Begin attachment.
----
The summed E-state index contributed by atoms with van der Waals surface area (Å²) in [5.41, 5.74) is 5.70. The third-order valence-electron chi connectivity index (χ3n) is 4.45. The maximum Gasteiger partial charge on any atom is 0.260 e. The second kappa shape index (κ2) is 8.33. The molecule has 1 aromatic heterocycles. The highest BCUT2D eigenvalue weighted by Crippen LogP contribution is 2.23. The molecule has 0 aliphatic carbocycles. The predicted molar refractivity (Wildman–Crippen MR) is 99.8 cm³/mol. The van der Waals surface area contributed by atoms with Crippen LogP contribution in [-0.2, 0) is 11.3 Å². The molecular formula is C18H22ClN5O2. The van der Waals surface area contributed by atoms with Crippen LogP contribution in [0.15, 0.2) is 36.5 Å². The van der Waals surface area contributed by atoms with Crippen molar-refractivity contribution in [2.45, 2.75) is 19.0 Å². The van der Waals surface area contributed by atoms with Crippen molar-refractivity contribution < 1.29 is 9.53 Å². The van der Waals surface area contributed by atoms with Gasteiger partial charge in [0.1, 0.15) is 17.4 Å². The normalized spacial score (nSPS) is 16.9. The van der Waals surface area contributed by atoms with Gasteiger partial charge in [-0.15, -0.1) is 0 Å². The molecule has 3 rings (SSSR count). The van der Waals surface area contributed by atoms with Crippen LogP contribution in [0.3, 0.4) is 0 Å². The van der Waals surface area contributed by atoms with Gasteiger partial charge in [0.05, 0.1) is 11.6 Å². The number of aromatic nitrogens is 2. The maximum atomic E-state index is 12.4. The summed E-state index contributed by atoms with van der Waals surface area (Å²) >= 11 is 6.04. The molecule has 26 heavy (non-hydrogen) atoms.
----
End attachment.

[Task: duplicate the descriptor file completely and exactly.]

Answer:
The summed E-state index contributed by atoms with van der Waals surface area (Å²) in [5.41, 5.74) is 5.70. The third-order valence-electron chi connectivity index (χ3n) is 4.45. The maximum Gasteiger partial charge on any atom is 0.260 e. The second kappa shape index (κ2) is 8.33. The molecule has 1 aromatic heterocycles. The highest BCUT2D eigenvalue weighted by Crippen LogP contribution is 2.23. The molecule has 0 aliphatic carbocycles. The predicted molar refractivity (Wildman–Crippen MR) is 99.8 cm³/mol. The van der Waals surface area contributed by atoms with Crippen LogP contribution in [-0.2, 0) is 11.3 Å². The molecular formula is C18H22ClN5O2. The van der Waals surface area contributed by atoms with Crippen LogP contribution in [0.15, 0.2) is 36.5 Å². The van der Waals surface area contributed by atoms with Crippen molar-refractivity contribution in [2.45, 2.75) is 19.0 Å². The van der Waals surface area contributed by atoms with Crippen molar-refractivity contribution < 1.29 is 9.53 Å². The van der Waals surface area contributed by atoms with Gasteiger partial charge in [0.1, 0.15) is 17.4 Å². The normalized spacial score (nSPS) is 16.9. The van der Waals surface area contributed by atoms with Gasteiger partial charge in [-0.15, -0.1) is 0 Å². The molecule has 3 rings (SSSR count). The van der Waals surface area contributed by atoms with Crippen LogP contribution in [0.3, 0.4) is 0 Å². The van der Waals surface area contributed by atoms with Gasteiger partial charge in [0.05, 0.1) is 11.6 Å². The number of aromatic nitrogens is 2. The maximum atomic E-state index is 12.4. The summed E-state index contributed by atoms with van der Waals surface area (Å²) >= 11 is 6.04. The molecule has 26 heavy (non-hydrogen) atoms.